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J Physiol. 1978 Sep;282:541-60.

Adaptive properties of olfactory receptors analysed with odour pulses of varying durations.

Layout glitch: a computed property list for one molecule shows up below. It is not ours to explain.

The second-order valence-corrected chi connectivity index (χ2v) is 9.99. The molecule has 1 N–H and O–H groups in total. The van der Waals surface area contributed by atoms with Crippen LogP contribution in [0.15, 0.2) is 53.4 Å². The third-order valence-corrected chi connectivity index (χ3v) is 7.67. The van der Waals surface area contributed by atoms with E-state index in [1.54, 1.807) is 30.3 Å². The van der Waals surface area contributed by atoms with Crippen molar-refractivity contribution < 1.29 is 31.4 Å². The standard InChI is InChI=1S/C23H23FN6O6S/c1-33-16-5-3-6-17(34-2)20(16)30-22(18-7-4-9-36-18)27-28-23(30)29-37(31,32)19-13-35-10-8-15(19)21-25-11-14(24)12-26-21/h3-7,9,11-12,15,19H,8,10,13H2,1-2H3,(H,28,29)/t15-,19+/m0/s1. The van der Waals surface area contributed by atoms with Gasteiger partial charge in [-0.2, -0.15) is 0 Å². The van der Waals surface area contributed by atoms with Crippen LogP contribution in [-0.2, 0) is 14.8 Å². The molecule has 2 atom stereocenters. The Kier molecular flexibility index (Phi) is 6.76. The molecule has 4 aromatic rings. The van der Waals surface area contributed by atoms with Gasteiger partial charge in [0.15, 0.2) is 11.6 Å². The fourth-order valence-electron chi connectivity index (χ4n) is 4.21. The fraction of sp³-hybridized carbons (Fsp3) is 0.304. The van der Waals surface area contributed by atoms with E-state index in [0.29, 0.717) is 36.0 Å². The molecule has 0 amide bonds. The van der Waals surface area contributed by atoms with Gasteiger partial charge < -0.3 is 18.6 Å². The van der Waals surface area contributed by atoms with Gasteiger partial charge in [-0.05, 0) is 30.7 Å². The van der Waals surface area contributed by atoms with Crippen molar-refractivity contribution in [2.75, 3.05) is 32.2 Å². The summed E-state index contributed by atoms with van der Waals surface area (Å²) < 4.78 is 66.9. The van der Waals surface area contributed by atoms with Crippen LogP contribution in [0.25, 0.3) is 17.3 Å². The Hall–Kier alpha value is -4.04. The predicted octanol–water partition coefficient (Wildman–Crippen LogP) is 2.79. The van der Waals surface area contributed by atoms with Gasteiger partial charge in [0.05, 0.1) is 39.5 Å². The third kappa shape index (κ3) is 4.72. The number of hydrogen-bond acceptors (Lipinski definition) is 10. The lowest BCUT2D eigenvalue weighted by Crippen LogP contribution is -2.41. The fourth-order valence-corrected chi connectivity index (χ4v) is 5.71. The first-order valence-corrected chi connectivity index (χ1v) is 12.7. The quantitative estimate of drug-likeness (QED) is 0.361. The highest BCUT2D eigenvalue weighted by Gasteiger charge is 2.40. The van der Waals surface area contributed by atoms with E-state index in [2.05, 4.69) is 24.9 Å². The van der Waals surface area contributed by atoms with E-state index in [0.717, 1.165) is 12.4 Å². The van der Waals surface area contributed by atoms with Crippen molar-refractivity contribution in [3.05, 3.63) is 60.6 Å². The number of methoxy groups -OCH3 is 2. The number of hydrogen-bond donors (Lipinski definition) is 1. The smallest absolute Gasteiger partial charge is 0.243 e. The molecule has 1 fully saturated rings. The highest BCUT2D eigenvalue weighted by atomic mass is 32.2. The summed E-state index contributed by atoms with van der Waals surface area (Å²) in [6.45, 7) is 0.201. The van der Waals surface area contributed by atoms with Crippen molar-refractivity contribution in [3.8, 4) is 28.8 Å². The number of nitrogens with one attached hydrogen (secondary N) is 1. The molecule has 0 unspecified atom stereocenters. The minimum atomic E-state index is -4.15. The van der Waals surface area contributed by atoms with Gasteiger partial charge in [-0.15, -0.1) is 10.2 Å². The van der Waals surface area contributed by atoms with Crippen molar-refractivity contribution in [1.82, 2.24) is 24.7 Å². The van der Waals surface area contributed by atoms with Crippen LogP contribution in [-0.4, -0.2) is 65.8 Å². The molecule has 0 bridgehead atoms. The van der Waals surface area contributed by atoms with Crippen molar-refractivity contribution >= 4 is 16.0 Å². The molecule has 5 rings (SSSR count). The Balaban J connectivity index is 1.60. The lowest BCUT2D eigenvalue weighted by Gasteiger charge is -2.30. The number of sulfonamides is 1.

1. The adaptive properties of salamander of olfactory receptors have been analysed in extracellular unit recordings. Stimulation has been by step pulses of odour of varying durations for 1--10 sec. 2. The most common response was a prolonged impulse discharge that continued throughout the duration of the pulse and terminated abruptly within 1 sec of the end of the pulse. The interval for termination was relatively independent of the pulse duration. Pulses were frequently followed by a period of impulse inactivity lasting 1--3 sec, usually independent of previous pulse duration. 3. The impulse discharges were typically slowly adapting. Initially, during the first 1--2 sec, the frequency rose to 5--10 impulses/sec, at threshold concentration. In some cases, the initial level was maintained throughout the pulse, with little or no adaptation. More commonly, there was a distinct initial phasic peak, followed by decay to a lower level of 4--8 impulses/sec, which was maintained during the pulse. It was concluded that most olfactory receptors are slowly adapting, with variable phasic responsiveness dependent on odour concentration and other factors. 4. Reductions in impulse activity, compared with background, during a pulse were rarely seen. Methods for increasing the level of background activity and the use of very long duration pulses were necessary in order to bring out this type of response. Uniformly reduced activity throughout a pulse was seen clearly in only one case. A pattern consisting of a waning and then recovery of impulse frequency during a pulse was also observed in rare cases. 5. The results have shown that olfactory receptor discharges characteristically have a relatively precise relation to step pulses of odour of varying duration. The properties of the response have implications for the steps involved in the overall processes of activation and inactivation of receptor mechanisms at the olfactory mucosa.

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